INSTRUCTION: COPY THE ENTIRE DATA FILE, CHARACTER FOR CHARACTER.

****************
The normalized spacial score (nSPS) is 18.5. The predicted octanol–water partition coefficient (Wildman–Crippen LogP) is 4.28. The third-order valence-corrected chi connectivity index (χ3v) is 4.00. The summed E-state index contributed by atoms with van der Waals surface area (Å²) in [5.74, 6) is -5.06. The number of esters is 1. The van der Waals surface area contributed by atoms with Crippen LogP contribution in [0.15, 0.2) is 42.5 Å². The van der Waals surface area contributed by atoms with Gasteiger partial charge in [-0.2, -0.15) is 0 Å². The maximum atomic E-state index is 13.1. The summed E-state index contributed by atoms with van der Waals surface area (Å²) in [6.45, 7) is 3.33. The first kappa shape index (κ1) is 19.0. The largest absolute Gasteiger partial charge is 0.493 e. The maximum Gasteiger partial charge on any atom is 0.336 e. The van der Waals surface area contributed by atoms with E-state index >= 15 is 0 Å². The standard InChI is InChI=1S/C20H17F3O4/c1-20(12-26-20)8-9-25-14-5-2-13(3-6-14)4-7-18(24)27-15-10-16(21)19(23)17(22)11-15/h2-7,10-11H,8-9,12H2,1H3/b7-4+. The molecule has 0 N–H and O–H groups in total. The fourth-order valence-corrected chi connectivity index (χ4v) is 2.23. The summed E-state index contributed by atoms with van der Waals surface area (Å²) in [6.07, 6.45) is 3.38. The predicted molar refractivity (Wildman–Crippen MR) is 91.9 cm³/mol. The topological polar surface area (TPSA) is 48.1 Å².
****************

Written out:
The normalized spacial score (nSPS) is 18.5. The predicted octanol–water partition coefficient (Wildman–Crippen LogP) is 4.28. The third-order valence-corrected chi connectivity index (χ3v) is 4.00. The summed E-state index contributed by atoms with van der Waals surface area (Å²) in [5.74, 6) is -5.06. The number of esters is 1. The van der Waals surface area contributed by atoms with Crippen LogP contribution in [0.15, 0.2) is 42.5 Å². The van der Waals surface area contributed by atoms with Gasteiger partial charge in [-0.2, -0.15) is 0 Å². The maximum atomic E-state index is 13.1. The summed E-state index contributed by atoms with van der Waals surface area (Å²) in [6.45, 7) is 3.33. The first kappa shape index (κ1) is 19.0. The largest absolute Gasteiger partial charge is 0.493 e. The maximum Gasteiger partial charge on any atom is 0.336 e. The van der Waals surface area contributed by atoms with E-state index >= 15 is 0 Å². The standard InChI is InChI=1S/C20H17F3O4/c1-20(12-26-20)8-9-25-14-5-2-13(3-6-14)4-7-18(24)27-15-10-16(21)19(23)17(22)11-15/h2-7,10-11H,8-9,12H2,1H3/b7-4+. The molecule has 0 N–H and O–H groups in total. The fourth-order valence-corrected chi connectivity index (χ4v) is 2.23. The summed E-state index contributed by atoms with van der Waals surface area (Å²) in [6.07, 6.45) is 3.38. The predicted molar refractivity (Wildman–Crippen MR) is 91.9 cm³/mol. The topological polar surface area (TPSA) is 48.1 Å².